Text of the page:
Plyos as substitutes for lifting?

Thinks just arent going my way lately, and it turns out that I won’t have much access to weight equipment this summer, and so I need to find a substitute for excercises like squats, deads, cleans and the like. So can I use plyometrics as explosive training and substitute that for weightlifting, or would I have to use some additional form of resistance training? Also, would doing no lifting at all have an adverse affect on my performance?

Have you previously incorporated plyos into your training?

If not start them slowly.

Hills are great for strength, bodyweight circuits (triples) and plyos will all help with your strength.

box jumps are great (Little impact)


I have used plyos in the past, but they were used more as supplementary excercises. Now I’m talking about using plyos as the main part of my explosive training and I’m not sure how it will workout.

In terms of bodyweigh circuits, could you explain what those entail, exactly?


Maybe if you don’t have access to any weights, different isometric holds, bodyweight exercises, pushing a car, or one handed lifts with light weights would be better than nothing.

Also, don’t forget explosive med ball throws.

Also, maybe you should, if you have the money, go to walmart and by weights, dumbells, etc… that can help to supplement the days you have no access to a gym. How often will you be able to get to the gym? Charlie, I think I know what explosive med ball throws are, but am not sure. Are they throwing the med ball after exploding from a parallel squat position? How heavy of a med ball would you use for junior college sprinters, ages 18-21, 11.9-12.5 in the 100, with a weight training age of 1 year?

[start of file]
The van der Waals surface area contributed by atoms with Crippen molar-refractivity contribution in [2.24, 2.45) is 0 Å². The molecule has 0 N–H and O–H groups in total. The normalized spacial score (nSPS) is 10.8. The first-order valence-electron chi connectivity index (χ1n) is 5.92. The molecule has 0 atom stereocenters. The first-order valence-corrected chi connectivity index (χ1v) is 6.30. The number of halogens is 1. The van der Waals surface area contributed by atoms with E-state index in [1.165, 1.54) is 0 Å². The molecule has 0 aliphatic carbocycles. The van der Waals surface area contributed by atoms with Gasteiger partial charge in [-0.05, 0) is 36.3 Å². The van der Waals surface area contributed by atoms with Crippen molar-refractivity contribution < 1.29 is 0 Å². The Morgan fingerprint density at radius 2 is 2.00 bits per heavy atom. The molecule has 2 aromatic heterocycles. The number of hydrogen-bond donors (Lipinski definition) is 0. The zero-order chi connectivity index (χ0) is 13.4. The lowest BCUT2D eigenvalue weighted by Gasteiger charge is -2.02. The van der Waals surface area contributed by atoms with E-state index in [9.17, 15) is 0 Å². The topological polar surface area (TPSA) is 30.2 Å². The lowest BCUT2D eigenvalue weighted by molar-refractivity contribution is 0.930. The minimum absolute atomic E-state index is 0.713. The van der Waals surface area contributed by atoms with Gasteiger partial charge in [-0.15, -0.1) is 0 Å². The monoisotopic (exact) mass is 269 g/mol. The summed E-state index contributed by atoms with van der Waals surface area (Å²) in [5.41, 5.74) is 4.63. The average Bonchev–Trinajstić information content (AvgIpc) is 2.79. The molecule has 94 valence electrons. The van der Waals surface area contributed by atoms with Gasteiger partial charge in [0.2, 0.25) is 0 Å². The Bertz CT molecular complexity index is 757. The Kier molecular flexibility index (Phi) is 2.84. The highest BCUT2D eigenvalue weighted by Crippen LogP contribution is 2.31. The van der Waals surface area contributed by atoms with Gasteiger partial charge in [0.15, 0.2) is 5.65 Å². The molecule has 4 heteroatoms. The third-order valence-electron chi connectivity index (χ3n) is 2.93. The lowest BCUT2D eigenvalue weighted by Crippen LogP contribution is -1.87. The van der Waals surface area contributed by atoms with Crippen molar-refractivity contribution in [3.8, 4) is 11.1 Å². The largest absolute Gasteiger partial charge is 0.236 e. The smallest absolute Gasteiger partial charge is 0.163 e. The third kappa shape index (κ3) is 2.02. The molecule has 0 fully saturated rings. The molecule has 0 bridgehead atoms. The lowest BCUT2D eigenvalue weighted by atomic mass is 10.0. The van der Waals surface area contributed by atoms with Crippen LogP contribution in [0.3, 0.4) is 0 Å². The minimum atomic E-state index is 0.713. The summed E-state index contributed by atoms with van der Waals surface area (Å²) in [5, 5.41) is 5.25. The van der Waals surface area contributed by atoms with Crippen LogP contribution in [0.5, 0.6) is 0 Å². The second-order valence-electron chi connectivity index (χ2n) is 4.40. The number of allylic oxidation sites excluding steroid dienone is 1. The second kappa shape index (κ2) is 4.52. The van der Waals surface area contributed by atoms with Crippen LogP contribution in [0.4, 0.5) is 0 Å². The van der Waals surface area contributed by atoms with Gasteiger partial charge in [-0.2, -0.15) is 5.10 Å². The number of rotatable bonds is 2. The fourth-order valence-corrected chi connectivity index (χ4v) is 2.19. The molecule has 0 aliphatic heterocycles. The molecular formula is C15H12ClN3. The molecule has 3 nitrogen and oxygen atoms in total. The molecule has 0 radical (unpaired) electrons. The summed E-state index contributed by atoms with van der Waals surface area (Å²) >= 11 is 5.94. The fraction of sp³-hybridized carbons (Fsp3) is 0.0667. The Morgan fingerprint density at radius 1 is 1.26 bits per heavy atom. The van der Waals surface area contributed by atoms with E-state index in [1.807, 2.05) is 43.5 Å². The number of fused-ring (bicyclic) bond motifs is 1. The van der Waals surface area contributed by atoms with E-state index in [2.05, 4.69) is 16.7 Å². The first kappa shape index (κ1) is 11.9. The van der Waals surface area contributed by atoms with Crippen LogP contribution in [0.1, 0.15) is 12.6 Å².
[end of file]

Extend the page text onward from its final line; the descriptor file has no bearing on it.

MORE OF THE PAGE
A 4 to 5 kilo ball would be best. there are examples of explosive throws on the GPP DVD.

So would I be correct in thinking that plyometrics can be used as a substitute for weight training? If this is the case would it be possible (with a carefully thoughtout plyometric program) to go through the outdoor season (May-late August) doing no weights specific explosiveness (OL’s)? The reason I ask this is because I have the type of genetics that causes me to blow up once i start to lift and also a tendency to over train in the weights room! I suppose its psycological but if i don’t feel ‘pumped’ I don’t feel strong (especially in the blocks). I know that the body should be relaxed and supple etc but if I can get the right results from plyo sessions I’m willing to give it a go! :smiley: How many times a week is recommended?

I’m suggesting that Explosive Med Ball work is a possible replacement for weights. I’d prefer to consider explosive med ball work as separate from plyo work, even though there is a plyometric componant to much of it. You can see how I separate them on the GPP DVD.

Charlie just to clearify, in theory (or history if its been done before) could i take out weight lifting all together and just use medicine balls year round or are you just suggesting during a particular phase of training?

And if it is possible could i/ should i increase the amount of throws, due to the lack of weight room work?

Finally how long are the run outs?